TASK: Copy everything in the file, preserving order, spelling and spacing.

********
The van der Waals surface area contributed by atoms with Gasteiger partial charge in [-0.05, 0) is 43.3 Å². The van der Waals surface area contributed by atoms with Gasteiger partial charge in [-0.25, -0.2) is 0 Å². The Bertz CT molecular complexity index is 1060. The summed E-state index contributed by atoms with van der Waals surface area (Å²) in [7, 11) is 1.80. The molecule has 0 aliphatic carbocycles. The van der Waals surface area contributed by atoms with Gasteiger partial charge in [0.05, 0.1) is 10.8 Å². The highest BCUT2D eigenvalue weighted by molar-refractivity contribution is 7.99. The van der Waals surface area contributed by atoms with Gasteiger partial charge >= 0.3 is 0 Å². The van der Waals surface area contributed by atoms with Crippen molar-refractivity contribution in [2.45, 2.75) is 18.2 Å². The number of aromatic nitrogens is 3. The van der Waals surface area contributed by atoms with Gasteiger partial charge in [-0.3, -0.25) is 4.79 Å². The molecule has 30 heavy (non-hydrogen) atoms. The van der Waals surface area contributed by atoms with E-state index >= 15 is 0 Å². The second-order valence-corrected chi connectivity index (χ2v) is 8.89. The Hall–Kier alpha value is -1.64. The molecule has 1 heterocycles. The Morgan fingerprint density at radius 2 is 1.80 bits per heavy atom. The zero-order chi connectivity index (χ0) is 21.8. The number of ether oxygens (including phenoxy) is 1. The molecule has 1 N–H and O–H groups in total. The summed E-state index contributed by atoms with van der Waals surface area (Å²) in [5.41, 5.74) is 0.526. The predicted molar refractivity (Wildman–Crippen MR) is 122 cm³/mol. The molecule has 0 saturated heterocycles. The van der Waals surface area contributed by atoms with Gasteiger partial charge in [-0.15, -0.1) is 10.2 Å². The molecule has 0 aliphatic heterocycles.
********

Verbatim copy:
The van der Waals surface area contributed by atoms with Gasteiger partial charge in [-0.05, 0) is 43.3 Å². The van der Waals surface area contributed by atoms with Gasteiger partial charge in [-0.25, -0.2) is 0 Å². The Bertz CT molecular complexity index is 1060. The summed E-state index contributed by atoms with van der Waals surface area (Å²) in [7, 11) is 1.80. The molecule has 0 aliphatic carbocycles. The van der Waals surface area contributed by atoms with Gasteiger partial charge in [0.05, 0.1) is 10.8 Å². The highest BCUT2D eigenvalue weighted by molar-refractivity contribution is 7.99. The van der Waals surface area contributed by atoms with Gasteiger partial charge >= 0.3 is 0 Å². The van der Waals surface area contributed by atoms with Crippen molar-refractivity contribution in [2.45, 2.75) is 18.2 Å². The number of aromatic nitrogens is 3. The van der Waals surface area contributed by atoms with Gasteiger partial charge in [-0.3, -0.25) is 4.79 Å². The molecule has 30 heavy (non-hydrogen) atoms. The van der Waals surface area contributed by atoms with E-state index >= 15 is 0 Å². The second-order valence-corrected chi connectivity index (χ2v) is 8.89. The Hall–Kier alpha value is -1.64. The molecule has 1 heterocycles. The Morgan fingerprint density at radius 2 is 1.80 bits per heavy atom. The zero-order chi connectivity index (χ0) is 21.8. The number of ether oxygens (including phenoxy) is 1. The molecule has 1 N–H and O–H groups in total. The summed E-state index contributed by atoms with van der Waals surface area (Å²) in [5.41, 5.74) is 0.526. The predicted molar refractivity (Wildman–Crippen MR) is 122 cm³/mol. The molecule has 0 saturated heterocycles. The van der Waals surface area contributed by atoms with Gasteiger partial charge in [-0.15, -0.1) is 10.2 Å². The molecule has 0 aliphatic heterocycles.